|Publication number||US4743371 A|
|Application number||US 06/837,334|
|Publication date||May 10, 1988|
|Filing date||Feb 28, 1986|
|Priority date||Apr 8, 1983|
|Publication number||06837334, 837334, US 4743371 A, US 4743371A, US-A-4743371, US4743371 A, US4743371A|
|Inventors||Frank M. Servas, Robert F. Gremel, Timothy C. Ryan|
|Original Assignee||Shiley, Inc.|
|Export Citation||BiBTeX, EndNote, RefMan|
|Patent Citations (33), Non-Patent Citations (20), Referenced by (39), Classifications (9), Legal Events (5)|
|External Links: USPTO, USPTO Assignment, Espacenet|
This application is a continuation of application Ser. No. 483,375, filed Apr. 8, 1983, now abandoned.
This invention is concerned with a filter unit for the purification of blood and especially with a cardiotomy reservoir containing the filter unit.
Blood supplied to a patient must usually be purified by filtration to avoid jeopardizing the patient. The blood may be obtained from the patient during surgery when it is advantageous to store excess blood outside the body to facilitate the surgical procedure, or in blood conservation by scavenging the blood from the wound. Such blood is usually collected in a cardiotomy reservoir and purified there by passage through a filter unit within the reservoir. In cardiopulmonary bypass procedures where an extracorporeal blood circuit is generated and an oxygenator in the circuit takes over the function of the lungs, a cardiotomy reservoir commonly supplies purified blood to the oxygenator. The blood passing through the reservoir must not only be purified of undesirable particulate matter such as surgical debris, but must also be freed of entrained air bubbles before being returned to the patient or supplied to an oxygenator.
It is known to provide in a cardiotomy reservoir a filter unit comprising means for screening out particulate matter, and means for defoaming the blood to remove the air trapped therein. Examples of such known devices include those disclosed in U.S. Pat. Nos. 3,507,395 and 3,768,653. U.S. Pat. No. 3,507,395 to Bentley discloses a cardiotomy reservoir comprising a chamber containing a plate surrounded by a fibrous filter element contained in a nylon bag. The plate first spreads the incoming blood to remove air bubbles therefrom which are vented, or drawn by vacuum, from the chamber, and the filter removes solid particles from the blood as it passes therethrough before leaving the chamber. U.S. Pat. No. 3,768,653 to Brumfield discloses a cardiotomy reservoir comprising a tubular chamber having a tangential inlet for the blood which is directed onto a filter across one end of the chamber which also contains a conical air filter.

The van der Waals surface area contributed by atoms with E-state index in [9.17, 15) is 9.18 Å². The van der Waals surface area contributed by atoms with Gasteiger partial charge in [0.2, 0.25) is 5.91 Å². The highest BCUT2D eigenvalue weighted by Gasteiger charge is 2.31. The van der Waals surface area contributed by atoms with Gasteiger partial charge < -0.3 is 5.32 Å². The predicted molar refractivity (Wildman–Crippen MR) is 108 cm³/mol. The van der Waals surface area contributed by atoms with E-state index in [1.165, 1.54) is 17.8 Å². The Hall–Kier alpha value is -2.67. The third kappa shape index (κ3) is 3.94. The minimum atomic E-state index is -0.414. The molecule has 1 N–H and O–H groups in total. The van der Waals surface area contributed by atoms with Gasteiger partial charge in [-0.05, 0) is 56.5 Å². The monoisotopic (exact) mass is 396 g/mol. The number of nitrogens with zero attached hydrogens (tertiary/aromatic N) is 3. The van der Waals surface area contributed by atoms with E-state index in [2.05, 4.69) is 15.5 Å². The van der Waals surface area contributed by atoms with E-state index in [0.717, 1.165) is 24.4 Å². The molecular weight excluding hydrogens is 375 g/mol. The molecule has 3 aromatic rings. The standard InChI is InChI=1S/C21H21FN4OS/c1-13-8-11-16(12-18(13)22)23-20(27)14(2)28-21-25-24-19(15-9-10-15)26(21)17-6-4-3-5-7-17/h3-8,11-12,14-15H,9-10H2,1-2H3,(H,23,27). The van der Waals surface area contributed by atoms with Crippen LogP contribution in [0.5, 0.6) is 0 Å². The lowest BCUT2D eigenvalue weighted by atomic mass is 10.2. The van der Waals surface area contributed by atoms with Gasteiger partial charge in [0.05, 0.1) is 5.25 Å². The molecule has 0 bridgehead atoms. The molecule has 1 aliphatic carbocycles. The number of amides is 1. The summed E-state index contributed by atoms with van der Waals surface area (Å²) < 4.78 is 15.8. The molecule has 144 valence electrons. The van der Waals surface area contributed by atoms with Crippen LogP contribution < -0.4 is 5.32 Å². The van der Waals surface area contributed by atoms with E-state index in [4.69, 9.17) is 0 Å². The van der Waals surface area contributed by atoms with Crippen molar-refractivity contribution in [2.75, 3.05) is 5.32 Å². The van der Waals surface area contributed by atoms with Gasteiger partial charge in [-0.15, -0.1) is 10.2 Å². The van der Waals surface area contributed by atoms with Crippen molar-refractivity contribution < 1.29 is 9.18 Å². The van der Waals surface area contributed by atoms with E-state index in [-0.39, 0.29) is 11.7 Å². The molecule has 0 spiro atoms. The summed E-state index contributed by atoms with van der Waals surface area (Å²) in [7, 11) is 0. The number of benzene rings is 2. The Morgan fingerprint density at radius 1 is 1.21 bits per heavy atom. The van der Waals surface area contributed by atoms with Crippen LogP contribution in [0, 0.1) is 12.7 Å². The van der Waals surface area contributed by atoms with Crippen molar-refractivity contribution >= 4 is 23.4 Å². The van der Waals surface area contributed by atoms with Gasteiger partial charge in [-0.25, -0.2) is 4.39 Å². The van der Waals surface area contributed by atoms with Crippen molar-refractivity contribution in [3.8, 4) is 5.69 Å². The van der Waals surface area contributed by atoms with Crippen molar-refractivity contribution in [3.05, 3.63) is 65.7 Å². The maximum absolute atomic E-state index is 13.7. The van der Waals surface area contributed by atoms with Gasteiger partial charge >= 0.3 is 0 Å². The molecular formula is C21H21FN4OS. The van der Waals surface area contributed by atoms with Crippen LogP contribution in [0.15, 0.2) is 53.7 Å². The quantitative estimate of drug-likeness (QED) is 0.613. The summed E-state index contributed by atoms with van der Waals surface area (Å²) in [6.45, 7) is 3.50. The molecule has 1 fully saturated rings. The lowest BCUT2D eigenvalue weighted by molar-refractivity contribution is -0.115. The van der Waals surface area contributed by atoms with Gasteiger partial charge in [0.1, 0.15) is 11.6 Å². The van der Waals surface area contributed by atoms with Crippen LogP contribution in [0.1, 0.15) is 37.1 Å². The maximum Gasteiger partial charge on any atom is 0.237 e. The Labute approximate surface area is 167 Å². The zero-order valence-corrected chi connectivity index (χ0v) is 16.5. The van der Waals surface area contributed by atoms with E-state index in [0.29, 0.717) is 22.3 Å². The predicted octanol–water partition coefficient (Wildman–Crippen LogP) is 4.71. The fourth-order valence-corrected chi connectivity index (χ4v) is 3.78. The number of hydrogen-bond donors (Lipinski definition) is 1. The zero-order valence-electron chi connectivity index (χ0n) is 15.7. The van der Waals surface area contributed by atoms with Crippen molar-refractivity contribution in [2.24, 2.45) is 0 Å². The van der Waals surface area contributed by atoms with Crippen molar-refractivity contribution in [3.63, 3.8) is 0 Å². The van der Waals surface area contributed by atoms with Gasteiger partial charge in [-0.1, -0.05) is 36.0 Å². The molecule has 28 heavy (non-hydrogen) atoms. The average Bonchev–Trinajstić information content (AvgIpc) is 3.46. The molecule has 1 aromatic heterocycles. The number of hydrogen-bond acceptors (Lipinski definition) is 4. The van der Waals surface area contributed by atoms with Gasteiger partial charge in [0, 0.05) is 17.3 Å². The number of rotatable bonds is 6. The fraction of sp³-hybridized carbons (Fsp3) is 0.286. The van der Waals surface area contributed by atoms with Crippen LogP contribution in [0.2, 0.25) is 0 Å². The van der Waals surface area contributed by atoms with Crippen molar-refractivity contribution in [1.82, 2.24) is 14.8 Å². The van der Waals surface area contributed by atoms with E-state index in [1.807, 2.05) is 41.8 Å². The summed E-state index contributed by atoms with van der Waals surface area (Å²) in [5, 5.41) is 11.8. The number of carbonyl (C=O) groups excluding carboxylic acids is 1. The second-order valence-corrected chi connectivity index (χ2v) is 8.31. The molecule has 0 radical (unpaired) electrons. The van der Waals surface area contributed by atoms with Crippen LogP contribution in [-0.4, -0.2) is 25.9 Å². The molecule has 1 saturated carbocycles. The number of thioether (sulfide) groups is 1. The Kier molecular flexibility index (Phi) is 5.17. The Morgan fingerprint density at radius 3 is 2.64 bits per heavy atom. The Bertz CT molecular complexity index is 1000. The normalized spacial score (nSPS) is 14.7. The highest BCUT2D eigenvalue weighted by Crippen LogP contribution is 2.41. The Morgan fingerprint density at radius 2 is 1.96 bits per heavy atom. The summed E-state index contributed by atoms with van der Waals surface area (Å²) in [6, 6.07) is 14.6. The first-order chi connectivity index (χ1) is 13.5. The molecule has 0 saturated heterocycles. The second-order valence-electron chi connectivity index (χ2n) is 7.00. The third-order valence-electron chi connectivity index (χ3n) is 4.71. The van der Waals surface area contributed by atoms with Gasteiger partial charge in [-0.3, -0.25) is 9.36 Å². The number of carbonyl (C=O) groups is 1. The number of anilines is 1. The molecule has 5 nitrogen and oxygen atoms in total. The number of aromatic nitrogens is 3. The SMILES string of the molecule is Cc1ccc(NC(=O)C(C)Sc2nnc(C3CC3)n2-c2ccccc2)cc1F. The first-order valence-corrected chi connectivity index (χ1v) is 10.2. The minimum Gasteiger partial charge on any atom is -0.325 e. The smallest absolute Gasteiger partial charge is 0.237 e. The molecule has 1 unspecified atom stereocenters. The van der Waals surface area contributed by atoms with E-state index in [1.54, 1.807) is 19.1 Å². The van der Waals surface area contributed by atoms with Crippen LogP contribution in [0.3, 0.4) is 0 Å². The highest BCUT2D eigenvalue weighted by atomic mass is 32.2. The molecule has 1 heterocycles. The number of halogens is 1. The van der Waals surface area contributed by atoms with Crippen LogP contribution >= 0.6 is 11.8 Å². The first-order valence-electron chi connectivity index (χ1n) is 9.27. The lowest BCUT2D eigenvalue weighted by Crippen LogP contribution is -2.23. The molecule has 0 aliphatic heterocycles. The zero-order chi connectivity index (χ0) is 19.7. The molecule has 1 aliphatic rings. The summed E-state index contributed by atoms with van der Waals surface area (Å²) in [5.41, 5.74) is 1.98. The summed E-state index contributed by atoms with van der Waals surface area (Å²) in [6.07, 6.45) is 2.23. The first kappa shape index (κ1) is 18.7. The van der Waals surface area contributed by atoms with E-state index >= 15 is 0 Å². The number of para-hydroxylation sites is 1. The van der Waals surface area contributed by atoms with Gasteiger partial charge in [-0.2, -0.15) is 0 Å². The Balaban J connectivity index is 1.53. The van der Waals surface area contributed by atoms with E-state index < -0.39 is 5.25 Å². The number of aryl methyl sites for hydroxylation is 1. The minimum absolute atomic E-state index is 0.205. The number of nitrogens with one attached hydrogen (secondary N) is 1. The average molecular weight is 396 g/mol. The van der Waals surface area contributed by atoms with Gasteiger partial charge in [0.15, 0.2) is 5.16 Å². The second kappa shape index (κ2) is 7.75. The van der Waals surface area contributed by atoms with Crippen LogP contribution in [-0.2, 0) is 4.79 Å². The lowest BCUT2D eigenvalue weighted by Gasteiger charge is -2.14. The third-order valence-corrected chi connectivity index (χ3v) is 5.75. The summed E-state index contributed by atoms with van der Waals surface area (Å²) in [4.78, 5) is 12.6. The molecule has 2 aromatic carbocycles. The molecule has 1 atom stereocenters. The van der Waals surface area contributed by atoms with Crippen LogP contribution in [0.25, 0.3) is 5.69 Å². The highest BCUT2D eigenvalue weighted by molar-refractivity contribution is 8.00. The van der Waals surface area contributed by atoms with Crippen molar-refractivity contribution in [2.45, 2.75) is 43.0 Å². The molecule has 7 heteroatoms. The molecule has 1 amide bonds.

Many other filtration systems are known for filtering blood and many use multiple layer elements to remove unwanted materials from the blood as it passes through the layers. U.S. Pat. No. 3,765,536 and U.S. Pat. No. 3,765,537 to Rosenberg disclose a multiple layer blood filter elements including one comprising a first layer of coarse polypropylene netting, a second downstream layer of open-mesh polyester, a third spacer layer of polypropylene netting, a fourth microporous layer and a fifth polypropylene netting spacer layer.
Other commercially available reservoirs contain various arrangements of defoamer and filter layers. However, the known arrangements suffer from the disadvantage of having a limited useful life before one or more of the layers, particularly the filter layers becomes blocked or obstructed. We have now discovered an arrangement whereby the useful lifetime of the cardiotomy reservoir may be extended beyond that hitherto possible without significant blockage or obstruction in normal use and which more efficiently separates entrained gas and particulate matter from the blood.